Furthermore, such a “simplified” AIF, as a less strictly regulated entity, is not subject to the following obligations:

  • no obligation to have a depositary monitoring the state of its assets
  • no manager of an investment fund company 
  • no mandatory valuation of AIF assets (in the case of an “ordinary fund”, valuations are conducted at least every 3 months). 

As a result, the operating costs of AIF are significantly lower than those of ordinary investment funds. This also causes a significant simplification of the organisational structure and consequently facilitates decision-making in the company. 

Can I conduct other types of business (other than investing) in AIF?

That depends on the details of a given case. On the one hand, it must be borne in mind that, in the case of AIF, the regulations state very clearly that “the sole object of the activity of an alternative investment company […] is to collect assets from a number of investors with a view to investing them in the interests of those investors in accordance with a defined investment policy“. In other words, AIF manages third-party capital and at its level investment decisions are made on behalf and in the interest of the investors.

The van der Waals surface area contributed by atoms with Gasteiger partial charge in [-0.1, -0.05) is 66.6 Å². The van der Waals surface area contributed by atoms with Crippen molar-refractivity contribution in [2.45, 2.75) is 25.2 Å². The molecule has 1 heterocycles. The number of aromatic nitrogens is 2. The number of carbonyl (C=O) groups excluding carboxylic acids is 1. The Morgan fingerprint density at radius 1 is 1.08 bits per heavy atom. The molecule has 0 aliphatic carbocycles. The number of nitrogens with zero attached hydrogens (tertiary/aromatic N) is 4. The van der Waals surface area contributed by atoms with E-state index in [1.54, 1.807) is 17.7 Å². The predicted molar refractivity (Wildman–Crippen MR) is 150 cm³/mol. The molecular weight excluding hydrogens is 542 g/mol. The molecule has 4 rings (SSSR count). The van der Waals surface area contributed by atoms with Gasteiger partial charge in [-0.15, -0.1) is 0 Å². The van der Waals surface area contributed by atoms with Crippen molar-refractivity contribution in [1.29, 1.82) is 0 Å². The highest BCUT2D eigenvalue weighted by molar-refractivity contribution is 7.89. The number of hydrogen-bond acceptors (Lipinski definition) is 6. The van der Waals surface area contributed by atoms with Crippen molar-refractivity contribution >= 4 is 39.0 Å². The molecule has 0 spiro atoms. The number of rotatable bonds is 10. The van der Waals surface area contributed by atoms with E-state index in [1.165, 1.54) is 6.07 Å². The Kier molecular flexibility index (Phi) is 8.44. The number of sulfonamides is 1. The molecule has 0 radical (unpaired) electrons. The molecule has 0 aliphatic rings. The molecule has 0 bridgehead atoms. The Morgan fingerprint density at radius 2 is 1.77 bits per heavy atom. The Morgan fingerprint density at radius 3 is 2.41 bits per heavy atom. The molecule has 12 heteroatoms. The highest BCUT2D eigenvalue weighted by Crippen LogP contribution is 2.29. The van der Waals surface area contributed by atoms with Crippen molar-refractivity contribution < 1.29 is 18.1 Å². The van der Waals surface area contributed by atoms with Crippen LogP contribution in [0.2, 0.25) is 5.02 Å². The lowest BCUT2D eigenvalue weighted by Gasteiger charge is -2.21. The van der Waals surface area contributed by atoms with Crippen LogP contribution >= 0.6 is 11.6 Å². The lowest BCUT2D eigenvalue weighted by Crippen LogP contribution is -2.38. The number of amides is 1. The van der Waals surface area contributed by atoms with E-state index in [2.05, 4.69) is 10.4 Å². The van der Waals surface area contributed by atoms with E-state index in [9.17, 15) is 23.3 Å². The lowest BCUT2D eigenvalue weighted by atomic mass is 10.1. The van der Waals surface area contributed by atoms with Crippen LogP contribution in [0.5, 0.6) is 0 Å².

AIF may undertake activities not directly within the scope of investment operations only if such an obligation results from specific provisions, but then such additional activities must be related to the main object of activity, which is investment.

Thus, in general, the structure of AIF’s operation should be such that AIF (as an internally managed AIF), or AIF’s general partner (as an external manager) are in a way the holding companies through which the financing is passed. In turn, the core business of investments is conducted at the SPV level “below” AIF.

In conclusion, AIF gives a lot of flexibility to operate in the field of investment, and at the same time it is not bound by a regulatory corset, which means that people organizing investors’ capital within AIF and building an investment portfolio enjoy (in principle) considerable freedom of action. Obviously, what should be taken into account is the constraints imposed by the investment policy and strategy and by the agreements under which the investors entrust their funds to AIF, but the very idea of AIF as an investment vehicle is extremely attractive and inexpensive to maintain, which explains its growing popularity.

Read also: AIFs (Alternative Investment Funds) lead the way on the polish capital market